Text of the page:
Public Power Corporation of Greece (“DEH”) and the Greek Telecom (“OTE”) receive electronic payments (wire transfers) from countries of the Single Euro Payments Area (SEPA) [i.e. from EU member states, including from the United Kingdom (for now) and also from Switzerland, Iceland, Lichtenstein, Monaco, Norway and San Marino], but it is questionable whether this applies also in respect of mobile telephony providers and local water supply organisations.
In relation to the SEPA countries and Switzerland, Iceland, Lichtenstein, Monaco, Norway and San Marino, certain taxes and charges levied by the Ministry of Finance can be wired to Bank of Greece. This applies also to ENFIA charges, but it doesn’t seem to apply to property transfer tax payments.
Banking Institutions in Greece
There are dozens of large banking institutions in Greece and they provide more than adequate banking facilities and infrastructure for the average expat, including plentiful ATMs in English (perhaps less so the further you go). The most popular banks in Greece and the Piraeus Bank, Alpha Bank, Eurobank and NBG which is the National Bank of Greece. They all have English mobile banking which is handy.
- Alpha bank: with a full selection of financial products from investment to business to personal accounts, Alpha Bank is a fully featured bank with a large network of ATMs. Outside of all the basic accounts which are affordable and come with debit cards, they have a Gold Personal Banking service with special service lines, personal managers and low interest rate investment.
- National bank of Greece: with a large network of ATMs and nearly 20 accounts types there will be something to serve you from youths and students to large corporations. Their basic current account comes with overdraft up to 5000 euros depending on conditions, cheques and debit cards included. You can apply over the phone if you want to start the process.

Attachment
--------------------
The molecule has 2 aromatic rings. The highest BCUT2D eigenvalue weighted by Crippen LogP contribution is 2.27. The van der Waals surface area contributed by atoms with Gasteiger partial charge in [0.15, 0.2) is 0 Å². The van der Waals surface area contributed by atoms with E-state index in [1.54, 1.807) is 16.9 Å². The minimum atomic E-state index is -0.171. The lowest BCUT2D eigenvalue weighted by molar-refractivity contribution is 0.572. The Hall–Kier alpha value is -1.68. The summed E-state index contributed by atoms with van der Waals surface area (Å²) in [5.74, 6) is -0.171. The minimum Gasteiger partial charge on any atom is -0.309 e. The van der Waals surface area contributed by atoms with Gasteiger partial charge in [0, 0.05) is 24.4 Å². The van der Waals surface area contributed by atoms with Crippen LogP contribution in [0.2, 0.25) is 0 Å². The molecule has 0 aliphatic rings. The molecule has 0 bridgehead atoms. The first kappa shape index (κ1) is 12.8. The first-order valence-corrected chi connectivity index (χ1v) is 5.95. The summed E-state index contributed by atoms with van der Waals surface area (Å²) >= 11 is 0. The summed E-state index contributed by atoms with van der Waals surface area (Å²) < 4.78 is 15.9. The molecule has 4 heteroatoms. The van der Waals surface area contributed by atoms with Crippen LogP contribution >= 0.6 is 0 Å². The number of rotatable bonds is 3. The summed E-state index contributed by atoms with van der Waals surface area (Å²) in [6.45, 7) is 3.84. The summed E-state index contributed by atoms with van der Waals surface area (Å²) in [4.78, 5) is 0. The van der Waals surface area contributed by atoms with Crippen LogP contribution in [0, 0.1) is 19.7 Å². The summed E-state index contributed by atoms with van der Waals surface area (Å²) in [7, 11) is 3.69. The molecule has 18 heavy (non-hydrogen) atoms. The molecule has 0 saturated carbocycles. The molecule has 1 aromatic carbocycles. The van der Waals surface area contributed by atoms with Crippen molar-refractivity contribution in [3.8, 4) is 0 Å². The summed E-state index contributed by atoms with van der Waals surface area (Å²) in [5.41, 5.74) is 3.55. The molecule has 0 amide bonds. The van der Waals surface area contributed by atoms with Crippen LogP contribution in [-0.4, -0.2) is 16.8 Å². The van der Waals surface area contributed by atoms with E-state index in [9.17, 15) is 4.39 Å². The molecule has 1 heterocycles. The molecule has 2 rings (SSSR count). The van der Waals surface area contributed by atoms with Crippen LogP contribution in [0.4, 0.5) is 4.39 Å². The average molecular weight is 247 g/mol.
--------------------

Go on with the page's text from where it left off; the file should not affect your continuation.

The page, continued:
- Eurobank: a modern bank with an English mobile app and even an e-wallet for online transactions, if you like technology this could be a good option. They have an online account that is fully featured and low cost and the network of ATMs and branches are all around Greece.
- Piraeus Bank: Piraeus Bank features a large network of ATMs and English speaking staff which is helpful. There is a handy 24 hour phone service line and the list of services and products is comprehensive. For the basic current account, there is no minimum deposit amount, low interest rates, overdraft and cheque books available as well as debit card included.
There will be minimum deposit requirements on accounts and this will vary between 50 and 300 euros with 150 being the average number. Hours of operation are limited between 8AM and 2:30PM every weekday but Friday. On Fridays banks close by 2PM. Exchange rates and out of network AMT use is very expensive and you need to inquire with your bank about your fees.
You will be required to sign a document that states that you cannot use your personal bank account for business purposes as this is illegal in Greece. You are therefore to open business bank accounts if you want to receive and make payments as a business.